Now, September 11 is invoked by politicians to draw support for their cause. What is perverse about the use of a national tragedy is its transformation into propaganda. The evolution of employing this kind of rhetoric has lead to Unconstitutional Presidential action. This change in focus really does make terrorism seem like a political ploy, a movement of fear used by those in power to stay in power. To some extent, it makes sense considering the fairly small odds (towards the bottom) of even being personally involved in an act of terrorism on U.S. soil. Don't get me wrong, security is important to defend ourselves, but the reality remains that the Bush Administration continues to use the War Rhetoric to support his regime. Now this intellectual absurdity is spilling over to the pseudo-political regurgitation of partisan politicians. I think Ned Lamont puts things into interesting perspective.

Would it shock the American people that the Bush administration escalated the time table to foil the most recent terrorist plot this month? Or, that the President paved the way for Israel's attack on Hezbollah? Probably not. The problem is that American Citizens keep falling for the trap, and keep depending on a President who misleads the public under the auspices of paternal protectionism when the real goal is expanding executive power at the expense of individual liberty. This flies in the face what the founders envisioned.

It's time for this abuse to stop. Wake-up America! In today's world we cannot cower in fear, willfully giving up freedom. Fear laden politics breads the kind of New York neurosis made popular by sitcoms like Seinfeld and turns otherwise reasonable human beings into docile and subservient sheep. We can't change the tide of the times by continuing on the current path. The U.S. needs new foreign policy that does not alienate the rest of the world. That, at least, would be a start.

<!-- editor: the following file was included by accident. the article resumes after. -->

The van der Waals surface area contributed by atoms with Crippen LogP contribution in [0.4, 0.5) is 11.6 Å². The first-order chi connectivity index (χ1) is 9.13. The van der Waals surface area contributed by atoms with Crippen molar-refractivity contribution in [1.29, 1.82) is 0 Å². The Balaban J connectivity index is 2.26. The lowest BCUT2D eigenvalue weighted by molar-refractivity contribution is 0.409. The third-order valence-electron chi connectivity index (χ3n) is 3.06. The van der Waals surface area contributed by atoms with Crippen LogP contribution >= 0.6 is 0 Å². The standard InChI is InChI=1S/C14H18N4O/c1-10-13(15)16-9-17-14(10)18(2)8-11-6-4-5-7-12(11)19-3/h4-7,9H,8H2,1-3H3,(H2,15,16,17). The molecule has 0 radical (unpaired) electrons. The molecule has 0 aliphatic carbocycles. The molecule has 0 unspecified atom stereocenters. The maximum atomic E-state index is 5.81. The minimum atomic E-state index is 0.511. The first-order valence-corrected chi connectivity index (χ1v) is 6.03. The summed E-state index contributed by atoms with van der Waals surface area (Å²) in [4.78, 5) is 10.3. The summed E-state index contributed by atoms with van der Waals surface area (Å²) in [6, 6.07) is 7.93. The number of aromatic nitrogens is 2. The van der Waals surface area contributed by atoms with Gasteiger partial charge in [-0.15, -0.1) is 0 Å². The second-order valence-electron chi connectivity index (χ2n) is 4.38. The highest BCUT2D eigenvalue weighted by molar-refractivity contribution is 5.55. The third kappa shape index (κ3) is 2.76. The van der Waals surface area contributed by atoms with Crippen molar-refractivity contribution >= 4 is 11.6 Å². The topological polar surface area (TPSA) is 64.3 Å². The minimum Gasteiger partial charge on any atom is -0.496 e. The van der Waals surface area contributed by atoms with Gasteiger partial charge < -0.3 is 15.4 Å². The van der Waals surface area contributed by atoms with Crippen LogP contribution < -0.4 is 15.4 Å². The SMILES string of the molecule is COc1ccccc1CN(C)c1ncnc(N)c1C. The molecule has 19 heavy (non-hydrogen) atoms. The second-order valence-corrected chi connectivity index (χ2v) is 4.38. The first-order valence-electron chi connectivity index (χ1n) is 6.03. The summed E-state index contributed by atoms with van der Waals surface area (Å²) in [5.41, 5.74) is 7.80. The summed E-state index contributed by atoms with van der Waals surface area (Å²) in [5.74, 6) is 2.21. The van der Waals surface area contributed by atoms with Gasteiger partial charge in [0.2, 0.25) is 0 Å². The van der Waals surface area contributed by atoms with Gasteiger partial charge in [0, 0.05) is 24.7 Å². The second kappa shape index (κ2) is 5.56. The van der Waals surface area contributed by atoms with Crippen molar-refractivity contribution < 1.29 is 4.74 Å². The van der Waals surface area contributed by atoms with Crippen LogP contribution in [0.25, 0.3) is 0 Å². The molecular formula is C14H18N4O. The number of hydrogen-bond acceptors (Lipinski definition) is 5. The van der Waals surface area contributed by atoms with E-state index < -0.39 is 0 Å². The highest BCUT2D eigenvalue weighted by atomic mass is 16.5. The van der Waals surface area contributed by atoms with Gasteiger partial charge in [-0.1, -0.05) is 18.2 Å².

Sunday, August 13, 2006

Copyright and Security

Two posts in one day...Unusual, I know, but I am trying to catch up.

For anyone keeping track, thanks to questionable business practices by Verizon based on the Government's abuse of liberty, there are now 83 words you can't use. Speaking of domestic surveillance, a Federal Court in California has consolidated the litigation surrounding the President's NSA program. The impact of the President's policies can be seen in other areas, too. Especially considering this recent decision by a New York Court permitting police to search patron's bags on the subway. Then again, the extent of the President's interest in national security is becoming questionable.

In other news, there have been some interesting developments with the RIAA and their assault on copyright law and the individual end user. First, one perspective on the truth. Second, a calculated move to keep the public in the dark. Finally, an interesting attack on the RIAA's policies.

On a final note, the CEO of Google has some interesting words on Net Neutrality.


My last post noted how recent proposed legislation operates to protect government leaders from war crimes. While this type of legislation creates an absurd limit on the imposition of responsibility, recent events have not created a lens that focuses the new political motivations of the republican party, and, to some extent, the media.